What is it about a car wreck that keeps us from looking away? No matter how busy our morning or crammed our schedules, when we see those flashing blue lights and watch the EMTs stooping to help pull a driver from their mangled car, we slam our brakes to get a better look. Is the person okay? Is the car totaled? Who else was involved? The more sensational the event, the worse the rubbernecking.
Psychologists say the common practice of rubbernecking is human instinct–a wild mix of empathy, shock and curiosity. It’s the reason people gobble up horror stories on the news. It’s the reason why celebrity gossip magazines are all the rage. One of the many problems with rubbernecking is that it’s dangerous for other drivers. It congests the freeway, causing traffic jams on opposing sides of the roads and makes life ten times harder for first responders.
If we aren’t careful, we can do the same with our spiritual life.
We are a fickle people. We either tend to put God in a box and say ‘He can only work in this situation, with these parameters…”, or we want to take Him in pieces. We want God for the BIG stuff. The miracles. The fire falling from heaven. We become hyper-spiritual, looking for signs to create them into what we want them to be. In our strive for spirituality, we make God into our image, craving Him for the Mount Carmel moments, the splitting of the Red Sea, and raising the dead to life. There is something so alluring about the flash and dazzle of sensation, but left unchecked, we can inadvertently become ‘wonder junkies’ for Jesus–rubbernecking for the next grandiose display.
The problem is that when we follow Christ, we must take Him exactly how He is. He doesn’t always reveal Himself in fire. Many days are filled with quiet. Silent service to those who can do nothing for us. Cleaning up spilled Cheerios with a grateful heart. Showing kindness to the angry driver who cut us off in traffic. Refusing to gossip about the co-worker that makes life miserable for everyone around her.
Joseph is a perfect example. Abused and sold away by his brothers, he was taken to a foreign land and given a cushy job…until he was falsely accused of a crime. He languished in prison for over two years. That’s over 720 days! 720 days in captivity watching rats scurry across the floor. 720 days of seeing people be pardoned, others executed, all while wondering if God had forgotten him completely. Joseph had no idea how the story would end. There were no miraculous signs that appeared in his jail cell from day to day. No voice from heaven. Only silence.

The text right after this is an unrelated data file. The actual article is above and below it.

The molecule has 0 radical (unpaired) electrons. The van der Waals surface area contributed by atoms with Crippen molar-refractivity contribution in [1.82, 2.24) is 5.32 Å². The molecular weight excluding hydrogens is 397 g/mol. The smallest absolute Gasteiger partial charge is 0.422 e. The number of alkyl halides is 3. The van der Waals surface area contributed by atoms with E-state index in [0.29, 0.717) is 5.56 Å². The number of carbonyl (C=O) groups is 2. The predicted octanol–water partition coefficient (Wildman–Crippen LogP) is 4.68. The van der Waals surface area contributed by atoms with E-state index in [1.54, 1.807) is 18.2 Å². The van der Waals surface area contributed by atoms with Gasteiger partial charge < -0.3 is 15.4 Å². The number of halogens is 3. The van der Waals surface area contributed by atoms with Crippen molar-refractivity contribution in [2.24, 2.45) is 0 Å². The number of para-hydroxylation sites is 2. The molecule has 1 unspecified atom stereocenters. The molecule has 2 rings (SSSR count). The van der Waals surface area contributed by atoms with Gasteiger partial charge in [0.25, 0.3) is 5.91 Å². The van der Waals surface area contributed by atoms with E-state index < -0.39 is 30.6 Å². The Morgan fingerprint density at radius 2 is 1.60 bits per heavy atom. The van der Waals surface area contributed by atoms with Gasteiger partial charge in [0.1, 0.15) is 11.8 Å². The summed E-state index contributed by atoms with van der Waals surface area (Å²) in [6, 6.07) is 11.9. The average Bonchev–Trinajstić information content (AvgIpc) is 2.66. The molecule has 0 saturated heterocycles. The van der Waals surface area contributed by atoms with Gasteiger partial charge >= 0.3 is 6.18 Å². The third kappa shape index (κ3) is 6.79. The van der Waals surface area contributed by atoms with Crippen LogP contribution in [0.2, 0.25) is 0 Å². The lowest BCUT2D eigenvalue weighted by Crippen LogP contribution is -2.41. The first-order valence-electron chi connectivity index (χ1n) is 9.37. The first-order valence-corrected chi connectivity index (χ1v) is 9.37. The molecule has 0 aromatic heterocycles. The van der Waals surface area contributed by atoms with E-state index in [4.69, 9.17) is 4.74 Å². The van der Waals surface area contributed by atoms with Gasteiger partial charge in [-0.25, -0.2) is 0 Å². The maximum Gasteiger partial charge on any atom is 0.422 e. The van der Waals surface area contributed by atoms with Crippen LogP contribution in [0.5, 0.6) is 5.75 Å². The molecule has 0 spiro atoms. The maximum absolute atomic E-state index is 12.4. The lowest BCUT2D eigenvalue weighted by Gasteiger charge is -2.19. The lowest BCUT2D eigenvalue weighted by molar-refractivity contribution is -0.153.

Ah, but then…
God moved in a big way.
God’s often favors the path of doing small in a big way. Humility to demonstrate sacrificial love. Compressing Himself into the womb of a virgin in order that He might walk in our skin, feel our pain and die for our sins. There is great power, yes, but also times of great quiet.
“Our God is in heaven; he does whatever pleases him.” ~Psalm 115:3
Following Jesus is about refusing our old ornery natures to submit to the better way of loving people through His Spirit. He may use you to rescue someone from a burning building. He may use you to speak a word of encouragement to someone at the grocery store who is longing for connection. All of it is relevant. All of it important. If we’re constantly feeling let down because we haven’t seen God move in a ‘big way’, maybe it’s because WE want to be seen. Ouch.
What if God doesn’t choose to heal you in some miraculous way? What if His plan involves showing His strength through your weaknesses to those who are watching you? Will you still praise Him then? What if He chooses to leave you in that uncomfortable situation because He will receive more glory from it? What if it’s not about changing your circumstances, but changing you into the image of His Son through your circumstances?
God isn’t always in the fire, or the earthquake, or the mighty wind. Sometimes He uses a still, small voice.